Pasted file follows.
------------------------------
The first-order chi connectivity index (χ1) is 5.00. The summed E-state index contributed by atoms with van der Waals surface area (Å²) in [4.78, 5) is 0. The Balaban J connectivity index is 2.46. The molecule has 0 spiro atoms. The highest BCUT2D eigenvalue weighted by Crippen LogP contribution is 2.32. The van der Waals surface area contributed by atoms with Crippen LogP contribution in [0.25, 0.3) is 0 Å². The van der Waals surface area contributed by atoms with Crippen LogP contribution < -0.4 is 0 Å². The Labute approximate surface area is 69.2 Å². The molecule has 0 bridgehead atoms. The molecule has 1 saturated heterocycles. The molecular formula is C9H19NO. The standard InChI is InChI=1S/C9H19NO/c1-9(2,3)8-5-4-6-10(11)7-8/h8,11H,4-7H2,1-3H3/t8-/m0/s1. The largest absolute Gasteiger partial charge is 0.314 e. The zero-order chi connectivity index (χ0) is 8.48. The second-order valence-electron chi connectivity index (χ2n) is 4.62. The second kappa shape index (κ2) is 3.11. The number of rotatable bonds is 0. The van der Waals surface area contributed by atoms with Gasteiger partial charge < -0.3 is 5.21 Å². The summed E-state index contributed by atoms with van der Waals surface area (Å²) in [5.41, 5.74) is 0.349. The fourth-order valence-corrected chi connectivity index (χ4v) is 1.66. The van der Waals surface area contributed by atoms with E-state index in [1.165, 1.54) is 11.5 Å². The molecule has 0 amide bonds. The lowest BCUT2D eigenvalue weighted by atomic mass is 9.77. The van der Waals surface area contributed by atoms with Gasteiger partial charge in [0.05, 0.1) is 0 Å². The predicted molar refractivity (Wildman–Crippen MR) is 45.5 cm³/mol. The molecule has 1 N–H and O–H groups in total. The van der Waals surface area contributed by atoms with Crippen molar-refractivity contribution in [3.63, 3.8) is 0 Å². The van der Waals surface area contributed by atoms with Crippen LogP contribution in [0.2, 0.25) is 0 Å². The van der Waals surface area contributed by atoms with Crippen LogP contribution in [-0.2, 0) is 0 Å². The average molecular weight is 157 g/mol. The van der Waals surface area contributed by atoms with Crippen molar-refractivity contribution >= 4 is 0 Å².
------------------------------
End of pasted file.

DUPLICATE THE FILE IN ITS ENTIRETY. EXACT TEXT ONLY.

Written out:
The first-order chi connectivity index (χ1) is 5.00. The summed E-state index contributed by atoms with van der Waals surface area (Å²) in [4.78, 5) is 0. The Balaban J connectivity index is 2.46. The molecule has 0 spiro atoms. The highest BCUT2D eigenvalue weighted by Crippen LogP contribution is 2.32. The van der Waals surface area contributed by atoms with Crippen LogP contribution in [0.25, 0.3) is 0 Å². The van der Waals surface area contributed by atoms with Crippen LogP contribution < -0.4 is 0 Å². The Labute approximate surface area is 69.2 Å². The molecule has 0 bridgehead atoms. The molecule has 1 saturated heterocycles. The molecular formula is C9H19NO. The standard InChI is InChI=1S/C9H19NO/c1-9(2,3)8-5-4-6-10(11)7-8/h8,11H,4-7H2,1-3H3/t8-/m0/s1. The largest absolute Gasteiger partial charge is 0.314 e. The zero-order chi connectivity index (χ0) is 8.48. The second-order valence-electron chi connectivity index (χ2n) is 4.62. The second kappa shape index (κ2) is 3.11. The number of rotatable bonds is 0. The van der Waals surface area contributed by atoms with Gasteiger partial charge < -0.3 is 5.21 Å². The summed E-state index contributed by atoms with van der Waals surface area (Å²) in [5.41, 5.74) is 0.349. The fourth-order valence-corrected chi connectivity index (χ4v) is 1.66. The van der Waals surface area contributed by atoms with E-state index in [1.165, 1.54) is 11.5 Å². The molecule has 0 amide bonds. The lowest BCUT2D eigenvalue weighted by atomic mass is 9.77. The van der Waals surface area contributed by atoms with Gasteiger partial charge in [0.05, 0.1) is 0 Å². The predicted molar refractivity (Wildman–Crippen MR) is 45.5 cm³/mol. The molecule has 1 N–H and O–H groups in total. The van der Waals surface area contributed by atoms with Crippen molar-refractivity contribution in [3.63, 3.8) is 0 Å². The van der Waals surface area contributed by atoms with Crippen LogP contribution in [0.2, 0.25) is 0 Å². The van der Waals surface area contributed by atoms with Crippen LogP contribution in [-0.2, 0) is 0 Å². The average molecular weight is 157 g/mol. The van der Waals surface area contributed by atoms with Crippen molar-refractivity contribution >= 4 is 0 Å².